Issue 103
August 26 - September 1, 2002
Volume 3
page 2

Casino Plan Gets Mixed Reviews in Maine

BIDDEFORD, ME - The city council reacted with a mix of enthusiasm and skepticism August 22 to a pitch by former Gov. Kenneth M. Curtis and others looking to build a $400 million to $600 million casino and resort.

Councilor Vincent Keeley called the casino idea "the best thing that has ever come down the pike for Biddeford." But others were skeptical.

"Somebody isn't telling the truth," said Councilor Clement Fleurent, referring to estimates that 4,000 jobs would be created.

The meeting, which involved Curtis, two Indian officials and Thomas Tureen, attorney for the Penobscot Nation and Passamaquoddy Tribe, was the first such session with leaders of a Maine community.

Biddeford councilors plan to decide on September 3 whether voters will vote in November on the casino issue, according to Mayor Donna Dion.

Casino supporters also plan to meet with Sanford officials on September 10.

The two Indian tribes have said they want to open a casino in southern Maine, but they need the Legislature to pass a law giving them permission, and all four candidates for governor have said they would veto such a law.

Voters in Berwick, Eliot, Kennebunkport, Kittery, North Berwick, Ogunquit, Wells, Wiscasset and York have also passed measures opposing casinos.

At meeting on August 26, Curtis tried to allay fears that a casino would bring crime and other problems to Biddeford.

"This is an economic opportunity that should be carefully considered," Curtis told the council. "It would be a very clean, good and orderly operation."

Penobscot Nation Gov. Barry Dana said a casino would provide "self-reliance, dignity and economic development for the tribes and the state."

Tureen said the state should consider a casino as a way to deal with a revenue

shortfall that's been estimated at over $200 million for the current two-year budget cycle.

Tureen would not disclose the proposed location of the casino, but said it would be on a 50-acre site west of the Maine Turnpike.

The proposal worries some of Biddeford's neighbors, too. Saco Mayor William Johnson said Thursday he thinks a casino would bring numerous problems, including excessive traffic and additional burdens on area schools.

"I just hope it goes away," he said.

Mexico Anticipates Casinos - LA PAZ, MEXICO - After banishing casinos in 1938, Mexico is considering a casino comeback to bolster a sagging economy and increase tourism. Under President Vicente Fox, a pragmatic businessman, casinos are suddenly playing good odds. Despite opposition from church and law enforcement groups, analysts say the political and economic climate is right for the Mexican Congress to legalize casinos, possibly by the end of the year. "A casino wouldn't be our salvation, but it would be the perfect complement to our development. It would be oxygen," said Mayor Victor Guluarte. The La Paz Bay area, hosting 325,000 visitors last year, is envisioned as a possible casino-resort-marina site. Guluarte says a casino could create at least 1,000 badly needed jobs, develop a prime piece of real estate and pump millions of dollars into the local economy for roads, schools, water and other services that need upgrading. According to business consultant and former U.S. Ambassador to Mexico, James R. Jones, there is so much interest in Mexico that he was invited to speak about the Mexican market at the American Gaming Summit earlier this year in Las Vegas: "Anybody in the entertainment industry has to look at Mexico.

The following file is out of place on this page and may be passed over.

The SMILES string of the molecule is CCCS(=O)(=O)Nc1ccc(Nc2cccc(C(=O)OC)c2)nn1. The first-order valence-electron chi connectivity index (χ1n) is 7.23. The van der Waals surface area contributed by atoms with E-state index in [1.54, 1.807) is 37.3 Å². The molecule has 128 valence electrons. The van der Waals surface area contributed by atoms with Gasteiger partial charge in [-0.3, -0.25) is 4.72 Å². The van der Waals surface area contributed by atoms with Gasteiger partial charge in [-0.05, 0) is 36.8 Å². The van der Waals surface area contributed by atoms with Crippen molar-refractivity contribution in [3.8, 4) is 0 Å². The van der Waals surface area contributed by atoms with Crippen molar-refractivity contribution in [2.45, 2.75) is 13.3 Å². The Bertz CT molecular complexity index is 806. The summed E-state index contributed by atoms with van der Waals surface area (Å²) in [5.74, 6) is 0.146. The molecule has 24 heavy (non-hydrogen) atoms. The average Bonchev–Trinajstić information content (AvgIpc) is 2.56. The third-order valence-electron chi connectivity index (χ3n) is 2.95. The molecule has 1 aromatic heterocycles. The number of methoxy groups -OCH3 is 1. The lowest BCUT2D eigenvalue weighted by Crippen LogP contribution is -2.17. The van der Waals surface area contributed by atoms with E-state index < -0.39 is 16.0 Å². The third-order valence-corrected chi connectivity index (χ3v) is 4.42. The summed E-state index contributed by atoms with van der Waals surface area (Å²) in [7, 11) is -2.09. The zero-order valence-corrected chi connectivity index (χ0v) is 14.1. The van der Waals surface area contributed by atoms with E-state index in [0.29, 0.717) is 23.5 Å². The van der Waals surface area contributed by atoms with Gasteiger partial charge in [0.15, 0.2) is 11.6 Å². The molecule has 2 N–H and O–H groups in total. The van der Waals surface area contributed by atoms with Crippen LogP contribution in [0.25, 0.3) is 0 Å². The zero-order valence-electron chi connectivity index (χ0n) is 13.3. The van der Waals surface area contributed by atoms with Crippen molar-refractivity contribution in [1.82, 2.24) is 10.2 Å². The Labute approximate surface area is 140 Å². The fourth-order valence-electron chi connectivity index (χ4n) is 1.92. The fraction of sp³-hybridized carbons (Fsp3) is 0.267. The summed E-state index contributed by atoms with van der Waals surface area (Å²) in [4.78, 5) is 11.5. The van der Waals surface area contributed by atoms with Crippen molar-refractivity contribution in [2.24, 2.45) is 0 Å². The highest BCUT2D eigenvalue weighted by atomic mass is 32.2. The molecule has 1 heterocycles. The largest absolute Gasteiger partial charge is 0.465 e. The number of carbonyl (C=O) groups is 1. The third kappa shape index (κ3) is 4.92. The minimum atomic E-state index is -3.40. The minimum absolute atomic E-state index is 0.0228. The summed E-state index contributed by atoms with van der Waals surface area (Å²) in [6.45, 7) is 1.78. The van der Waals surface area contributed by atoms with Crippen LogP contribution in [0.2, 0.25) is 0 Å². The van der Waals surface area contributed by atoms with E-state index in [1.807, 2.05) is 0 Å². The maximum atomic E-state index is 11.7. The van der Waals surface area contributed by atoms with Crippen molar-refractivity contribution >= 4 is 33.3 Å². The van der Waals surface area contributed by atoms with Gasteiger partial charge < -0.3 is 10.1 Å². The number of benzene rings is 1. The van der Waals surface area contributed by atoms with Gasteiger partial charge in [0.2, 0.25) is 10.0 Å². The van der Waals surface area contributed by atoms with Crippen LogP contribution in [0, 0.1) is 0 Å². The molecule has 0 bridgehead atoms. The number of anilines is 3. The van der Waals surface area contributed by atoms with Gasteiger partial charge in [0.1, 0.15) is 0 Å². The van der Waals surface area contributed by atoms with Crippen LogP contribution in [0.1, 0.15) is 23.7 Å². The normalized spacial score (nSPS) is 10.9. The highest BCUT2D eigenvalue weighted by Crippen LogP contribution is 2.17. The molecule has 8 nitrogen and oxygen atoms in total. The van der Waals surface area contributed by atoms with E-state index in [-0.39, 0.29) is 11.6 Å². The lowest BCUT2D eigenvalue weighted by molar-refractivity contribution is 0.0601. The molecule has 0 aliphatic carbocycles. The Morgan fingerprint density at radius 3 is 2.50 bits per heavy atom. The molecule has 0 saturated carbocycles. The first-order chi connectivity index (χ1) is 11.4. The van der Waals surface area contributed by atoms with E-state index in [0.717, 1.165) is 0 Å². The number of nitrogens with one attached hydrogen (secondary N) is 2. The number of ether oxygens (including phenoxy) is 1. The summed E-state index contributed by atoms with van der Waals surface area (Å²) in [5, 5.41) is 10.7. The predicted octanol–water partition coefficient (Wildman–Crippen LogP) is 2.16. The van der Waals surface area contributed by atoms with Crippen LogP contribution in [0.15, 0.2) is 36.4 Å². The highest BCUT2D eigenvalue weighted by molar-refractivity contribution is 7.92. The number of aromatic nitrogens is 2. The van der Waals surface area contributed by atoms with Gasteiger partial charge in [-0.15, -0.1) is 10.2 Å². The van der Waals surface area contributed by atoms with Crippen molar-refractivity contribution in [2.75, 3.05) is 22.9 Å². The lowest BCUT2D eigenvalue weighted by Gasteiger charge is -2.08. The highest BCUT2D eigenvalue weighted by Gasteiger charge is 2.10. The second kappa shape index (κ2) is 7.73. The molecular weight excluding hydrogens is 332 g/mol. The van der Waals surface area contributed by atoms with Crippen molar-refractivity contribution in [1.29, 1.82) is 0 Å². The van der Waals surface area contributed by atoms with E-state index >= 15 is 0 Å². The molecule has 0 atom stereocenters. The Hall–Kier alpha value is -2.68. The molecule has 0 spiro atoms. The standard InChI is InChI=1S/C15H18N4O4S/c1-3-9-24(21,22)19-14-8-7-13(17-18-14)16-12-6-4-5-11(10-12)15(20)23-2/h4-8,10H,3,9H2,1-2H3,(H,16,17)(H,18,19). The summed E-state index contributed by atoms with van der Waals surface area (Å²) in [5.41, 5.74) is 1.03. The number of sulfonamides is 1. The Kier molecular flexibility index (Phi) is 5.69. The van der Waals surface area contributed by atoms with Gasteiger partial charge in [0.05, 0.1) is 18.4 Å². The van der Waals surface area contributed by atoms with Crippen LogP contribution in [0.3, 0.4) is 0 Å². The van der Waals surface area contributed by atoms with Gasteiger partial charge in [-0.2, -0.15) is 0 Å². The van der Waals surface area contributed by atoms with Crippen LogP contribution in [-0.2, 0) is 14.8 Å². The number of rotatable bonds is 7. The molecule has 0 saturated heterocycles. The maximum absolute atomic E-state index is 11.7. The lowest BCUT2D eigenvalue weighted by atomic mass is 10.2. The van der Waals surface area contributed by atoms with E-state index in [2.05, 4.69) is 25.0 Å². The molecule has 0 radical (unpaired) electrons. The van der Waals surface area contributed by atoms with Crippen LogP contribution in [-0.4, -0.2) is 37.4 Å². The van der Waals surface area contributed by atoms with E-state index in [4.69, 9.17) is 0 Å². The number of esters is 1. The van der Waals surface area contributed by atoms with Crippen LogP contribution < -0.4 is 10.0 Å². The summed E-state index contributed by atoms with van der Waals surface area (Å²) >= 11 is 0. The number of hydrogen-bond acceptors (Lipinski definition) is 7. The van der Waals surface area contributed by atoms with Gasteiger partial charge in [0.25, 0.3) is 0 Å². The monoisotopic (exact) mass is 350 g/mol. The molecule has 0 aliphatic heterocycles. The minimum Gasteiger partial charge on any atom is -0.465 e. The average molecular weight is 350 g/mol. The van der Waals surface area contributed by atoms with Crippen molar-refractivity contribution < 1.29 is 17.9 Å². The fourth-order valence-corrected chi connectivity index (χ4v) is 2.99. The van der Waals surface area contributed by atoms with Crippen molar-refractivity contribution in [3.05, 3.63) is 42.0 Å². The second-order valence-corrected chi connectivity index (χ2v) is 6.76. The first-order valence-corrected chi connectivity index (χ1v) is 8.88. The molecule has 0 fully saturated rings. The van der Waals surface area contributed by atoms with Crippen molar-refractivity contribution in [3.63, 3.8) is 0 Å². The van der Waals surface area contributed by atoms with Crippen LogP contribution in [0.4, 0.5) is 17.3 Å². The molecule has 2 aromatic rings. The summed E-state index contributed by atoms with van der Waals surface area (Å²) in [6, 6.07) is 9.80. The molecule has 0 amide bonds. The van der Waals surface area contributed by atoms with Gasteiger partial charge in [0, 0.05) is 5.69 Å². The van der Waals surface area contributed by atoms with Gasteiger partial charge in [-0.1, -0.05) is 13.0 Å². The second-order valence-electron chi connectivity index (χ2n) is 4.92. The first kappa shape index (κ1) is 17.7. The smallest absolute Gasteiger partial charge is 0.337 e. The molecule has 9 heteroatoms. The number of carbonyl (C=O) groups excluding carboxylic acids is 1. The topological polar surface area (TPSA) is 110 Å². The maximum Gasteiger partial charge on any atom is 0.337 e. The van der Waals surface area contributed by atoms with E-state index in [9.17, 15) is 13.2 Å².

Wynn Pitches for Mega-Project Funding -/Reuters/ - Casino mogul Steve Wynn does not plan on letting the flailing IPO market get in the way of his next mega-projects. Wynn is expected to begin pitching investors a $2.4 billion Las Vegas resort and a new casino on the Chinese island of Macau shortly after Labor Day. The IPO of holding company Wynn Resorts Ltd., which could raise as much as $408 million, is tentatively set for the week of Sept. 16. The proceeds would help keep construction of Wynn’s luxury Las Vegas resort, Le Reve, on schedule, which is projected to open by 2005. Wynn Resorts expects the planned megaresort to employ about 8,000 workers. It will be the first Strip megaresort to open since the bankrupt Aladdin opened in August 2000. Le Reve will be "the most luxurious hotel resort environment on the Las Vegas Strip," the filing noted. The planned public offering in Wynn Resorts stock, set to be sold under the symbol "WYNN" on the Nasdaq Stock Market, is intended to raise capital to fund Le Reve construction.

The Go-GO's

The Go-Go's will performa at theHilton Theatre at Las Vegas Hilton Hotel Casino September 6-7.

$45, $55

10:30 p.m.

Reservations Recommended

For more information please call: (800) 774-1500
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